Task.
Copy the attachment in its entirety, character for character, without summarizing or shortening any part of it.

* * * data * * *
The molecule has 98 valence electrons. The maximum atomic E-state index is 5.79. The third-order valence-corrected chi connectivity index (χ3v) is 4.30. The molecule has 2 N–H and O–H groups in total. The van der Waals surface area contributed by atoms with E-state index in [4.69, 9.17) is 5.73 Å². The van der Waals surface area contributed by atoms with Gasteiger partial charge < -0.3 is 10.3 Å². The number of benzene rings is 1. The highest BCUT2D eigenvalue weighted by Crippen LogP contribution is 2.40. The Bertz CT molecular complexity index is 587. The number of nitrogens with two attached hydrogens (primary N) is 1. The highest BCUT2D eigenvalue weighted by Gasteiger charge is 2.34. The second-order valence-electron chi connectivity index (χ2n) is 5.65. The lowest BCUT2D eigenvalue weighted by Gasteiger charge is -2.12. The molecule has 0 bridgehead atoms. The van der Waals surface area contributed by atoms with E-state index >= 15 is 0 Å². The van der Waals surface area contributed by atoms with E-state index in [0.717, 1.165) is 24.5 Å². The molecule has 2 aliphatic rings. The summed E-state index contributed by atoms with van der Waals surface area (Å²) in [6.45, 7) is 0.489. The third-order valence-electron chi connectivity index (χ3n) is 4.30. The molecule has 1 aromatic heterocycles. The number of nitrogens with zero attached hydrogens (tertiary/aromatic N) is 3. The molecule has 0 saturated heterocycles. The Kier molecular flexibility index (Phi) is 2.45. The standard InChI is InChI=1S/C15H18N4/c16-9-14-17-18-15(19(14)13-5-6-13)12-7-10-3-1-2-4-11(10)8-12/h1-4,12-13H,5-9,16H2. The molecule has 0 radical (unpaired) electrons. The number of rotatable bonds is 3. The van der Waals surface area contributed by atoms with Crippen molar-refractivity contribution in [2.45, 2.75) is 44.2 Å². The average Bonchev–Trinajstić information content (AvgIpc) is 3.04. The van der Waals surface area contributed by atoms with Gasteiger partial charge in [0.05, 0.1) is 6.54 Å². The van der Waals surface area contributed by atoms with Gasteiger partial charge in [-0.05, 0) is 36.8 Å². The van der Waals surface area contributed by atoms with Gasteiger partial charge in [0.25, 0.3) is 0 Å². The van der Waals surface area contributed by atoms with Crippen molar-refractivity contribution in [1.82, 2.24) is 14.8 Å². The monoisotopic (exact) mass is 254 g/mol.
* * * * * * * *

The molecule has 98 valence electrons. The maximum atomic E-state index is 5.79. The third-order valence-corrected chi connectivity index (χ3v) is 4.30. The molecule has 2 N–H and O–H groups in total. The van der Waals surface area contributed by atoms with E-state index in [4.69, 9.17) is 5.73 Å². The van der Waals surface area contributed by atoms with Gasteiger partial charge < -0.3 is 10.3 Å². The number of benzene rings is 1. The highest BCUT2D eigenvalue weighted by Crippen LogP contribution is 2.40. The Bertz CT molecular complexity index is 587. The number of nitrogens with two attached hydrogens (primary N) is 1. The highest BCUT2D eigenvalue weighted by Gasteiger charge is 2.34. The second-order valence-electron chi connectivity index (χ2n) is 5.65. The lowest BCUT2D eigenvalue weighted by Gasteiger charge is -2.12. The molecule has 0 bridgehead atoms. The van der Waals surface area contributed by atoms with E-state index >= 15 is 0 Å². The van der Waals surface area contributed by atoms with E-state index in [0.717, 1.165) is 24.5 Å². The molecule has 2 aliphatic rings. The summed E-state index contributed by atoms with van der Waals surface area (Å²) in [6.45, 7) is 0.489. The third-order valence-electron chi connectivity index (χ3n) is 4.30. The molecule has 1 aromatic heterocycles. The number of nitrogens with zero attached hydrogens (tertiary/aromatic N) is 3. The molecule has 0 saturated heterocycles. The Kier molecular flexibility index (Phi) is 2.45. The standard InChI is InChI=1S/C15H18N4/c16-9-14-17-18-15(19(14)13-5-6-13)12-7-10-3-1-2-4-11(10)8-12/h1-4,12-13H,5-9,16H2. The molecule has 0 radical (unpaired) electrons. The number of rotatable bonds is 3. The van der Waals surface area contributed by atoms with Crippen molar-refractivity contribution in [2.45, 2.75) is 44.2 Å². The average Bonchev–Trinajstić information content (AvgIpc) is 3.04. The van der Waals surface area contributed by atoms with Gasteiger partial charge in [0.05, 0.1) is 6.54 Å². The van der Waals surface area contributed by atoms with Gasteiger partial charge in [-0.05, 0) is 36.8 Å². The van der Waals surface area contributed by atoms with Gasteiger partial charge in [0.25, 0.3) is 0 Å². The van der Waals surface area contributed by atoms with Crippen molar-refractivity contribution in [1.82, 2.24) is 14.8 Å². The monoisotopic (exact) mass is 254 g/mol.